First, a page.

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Inauguration Day: “The Same Yesterday, Today, and Forever”
By Daniel J. Webster
I am sorry to report that George Bush's second inaugural address did not disappoint me. Our president once again invoked holy scriptures in his speech. He once again used code language for his Christian right-wing power base. He used words of the New Testament, as though they were his, in describing our country.
The president talked about the character of those who govern themselves. In his speech he said, “. . .character is built in families, supported by communities with standards, and sustained in our national life by the truths of Sinai, the Sermon on the Mount, the words of the Koran, and the varied faiths of our people.”
The truths of Sinai are the Ten Commandments – including “Thou shalt not kill.” The Sermon on the Mount are the beatitudes from Jesus – blessed are the peacemakers, it says; not blessed are the peace enforcers. Then he mentions the Koran, which is holy to a religion whose name literally means “peace.”
Well, a lot of people of faith agree with those “holy” words, but they certainly don't agree with the actions of this administration. There are a lot of people of faith who have called this war “unjust and immoral.” Nearly every major religious leader in this country has spoken out against this war.
Our president also continues to use his code language to his conservative Christian audience in a way that at best is plagiarism or at worst is blasphemy.
Our president also continues to use his code language to his conservative Christian audience in a way that at best is plagiarism or at worst is blasphemy. In his speech he said, “Americans move forward in every generation by reaffirming all that is good and true that came before – ideals of justice and conduct that are the same yesterday, today, and forever.”
That last phrase is a speaking tactic he's used before. Any of his fundamentalist Christian supporters would immediately hear the words of the New Testament (Hebrews 13:8), “Jesus Christ is the same, yesterday, today and forever.”
If our president really believed that our national “ideals of justice and conduct” equated to the person of Jesus Christ, our country would not be spending billions of dollars killing people in an unjust, immoral war.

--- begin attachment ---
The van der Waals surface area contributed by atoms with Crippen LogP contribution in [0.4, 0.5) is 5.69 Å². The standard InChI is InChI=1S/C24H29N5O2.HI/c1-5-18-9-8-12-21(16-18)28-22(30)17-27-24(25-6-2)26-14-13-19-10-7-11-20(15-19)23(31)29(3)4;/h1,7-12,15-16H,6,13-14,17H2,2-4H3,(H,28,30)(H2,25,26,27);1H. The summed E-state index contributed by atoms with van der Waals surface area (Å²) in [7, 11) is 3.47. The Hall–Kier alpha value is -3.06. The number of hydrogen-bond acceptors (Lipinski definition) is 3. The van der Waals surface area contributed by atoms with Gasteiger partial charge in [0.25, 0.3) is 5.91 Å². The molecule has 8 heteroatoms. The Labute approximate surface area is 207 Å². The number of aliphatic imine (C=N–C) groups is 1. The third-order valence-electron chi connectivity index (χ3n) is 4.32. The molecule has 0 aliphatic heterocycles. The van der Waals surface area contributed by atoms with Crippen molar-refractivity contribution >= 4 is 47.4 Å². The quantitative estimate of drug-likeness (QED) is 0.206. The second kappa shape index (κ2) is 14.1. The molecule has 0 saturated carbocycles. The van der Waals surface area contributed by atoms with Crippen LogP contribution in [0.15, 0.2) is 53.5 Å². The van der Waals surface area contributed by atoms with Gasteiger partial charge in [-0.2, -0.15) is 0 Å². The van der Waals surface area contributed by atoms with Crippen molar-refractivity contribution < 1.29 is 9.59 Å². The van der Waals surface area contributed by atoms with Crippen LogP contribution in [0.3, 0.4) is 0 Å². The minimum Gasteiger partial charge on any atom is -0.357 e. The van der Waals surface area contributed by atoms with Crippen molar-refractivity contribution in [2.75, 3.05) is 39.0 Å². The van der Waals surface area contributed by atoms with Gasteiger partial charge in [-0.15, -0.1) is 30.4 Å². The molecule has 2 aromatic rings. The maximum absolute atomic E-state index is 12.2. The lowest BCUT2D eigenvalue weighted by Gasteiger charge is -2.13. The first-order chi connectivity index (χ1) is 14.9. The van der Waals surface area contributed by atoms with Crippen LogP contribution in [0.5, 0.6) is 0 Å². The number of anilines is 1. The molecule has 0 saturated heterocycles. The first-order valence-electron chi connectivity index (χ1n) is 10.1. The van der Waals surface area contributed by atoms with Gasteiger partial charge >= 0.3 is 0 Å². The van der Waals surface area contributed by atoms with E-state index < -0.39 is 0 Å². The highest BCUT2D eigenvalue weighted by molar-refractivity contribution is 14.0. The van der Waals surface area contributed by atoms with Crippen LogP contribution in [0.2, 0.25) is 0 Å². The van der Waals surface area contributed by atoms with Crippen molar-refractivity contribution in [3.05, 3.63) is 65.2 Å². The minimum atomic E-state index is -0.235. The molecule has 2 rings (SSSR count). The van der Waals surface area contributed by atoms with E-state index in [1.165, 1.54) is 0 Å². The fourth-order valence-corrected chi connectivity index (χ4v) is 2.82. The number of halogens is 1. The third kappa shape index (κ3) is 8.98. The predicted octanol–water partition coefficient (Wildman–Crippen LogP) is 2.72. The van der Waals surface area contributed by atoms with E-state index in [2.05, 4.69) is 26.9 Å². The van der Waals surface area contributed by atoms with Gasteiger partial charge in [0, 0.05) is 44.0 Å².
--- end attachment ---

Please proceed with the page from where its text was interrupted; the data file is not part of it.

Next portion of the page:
Our country would be lifting up the workers who make our clothes in the sweatshops of third world countries freeing them from their economic bondage.
Our country would be working with other nations to protect our island we all inhabit in space . . . this planet earth that cries out for environmental justice.
Our country would be turning its “swords into plowshares and our spears into pruning hooks,” as the prophet Isaiah tells us in the Hebrew Scriptures.
Our country would be working hard at eliminating poverty and hunger as the wealthiest nation on earth. And we certainly would not be a country that tortures human beings in the name of “homeland security,” in violation of international laws and the laws of God.
An Episcopal priest, Matthew Fox, wrote an article about this dangerous blend of government and religion:
Fascism seems to need religion, wrapping itself in religious piety to foster feelings of pious sentiment and self-righteousness. Its God is the God of Authoritarianism. It is in this context that the late theologian Dorothy Soelle wrote of a new “Christofascism” coming to the fore in our day.
Recently a political scientist, Dr. Lawrence Britt, wrote [of] fourteen characteristics of fascism. He based his study on an examination of the regimes of Hitler, Mussolini, Franco, Suharto and Pinochet. (For the record, four of these men were Roman Catholics never excommunicated by their church.)
A summary of Dr. Britt's points follows.
One does not have to be paranoid to see these elements alive and well in the United States. . .
Here's but one example of the controlled mass media. Last October, several Utahns raised a lot of money to place a full-page ad in Salt Lake City's two daily newspapers.
When the local newspaper ad company for the newspapers saw the [“God is not a Republican or a Democrat”] ad, we were told it did not qualify for the nonprofit ad rate. We were told it would cost twice what we were originally quoted.
The ad says, “God is not a Republican or a Democrat.” It was placed in several newspapers around the country by Sojourners, an evangelical Christian group in Washington, D.C., that advocates for the poor. It is a nonprofit organization. When the local newspaper ad company for the newspapers saw the ad, we were told it did not qualify for the nonprofit ad rate. We were told it would cost twice what we were originally quoted. By the way, Sojourners said Salt Lake City was the only city where that happened.
Our challenge as faithful peacemakers is great. We must write or call our elected representatives. We must tell them as people of faith that this war is immoral and does not make us safer. It only provides an illusion of security.
We must consider nonviolent peaceful actions that will get our message to those in power. For some of us it might mean war tax resistance, peace vigils or public demonstrations.
For people of faith, we must always keep in mind the words of the Rev. Dr. Martin Luther King, Jr.:
The church must be reminded that it is not the master or the servant of the state, but rather the conscience of the state. It must be the guide and the critic of the state, and never its tool. If the church does not recapture its prophetic zeal, it will become an irrelevant social club without moral or spiritual authority.
The Rev. Daniel J. Webster is director of communications for the Episcopal Diocese of Utah. A media veteran and peace activist in the church, he writes a regular online column for The Witness . Dan may be reached by email at email@example.com .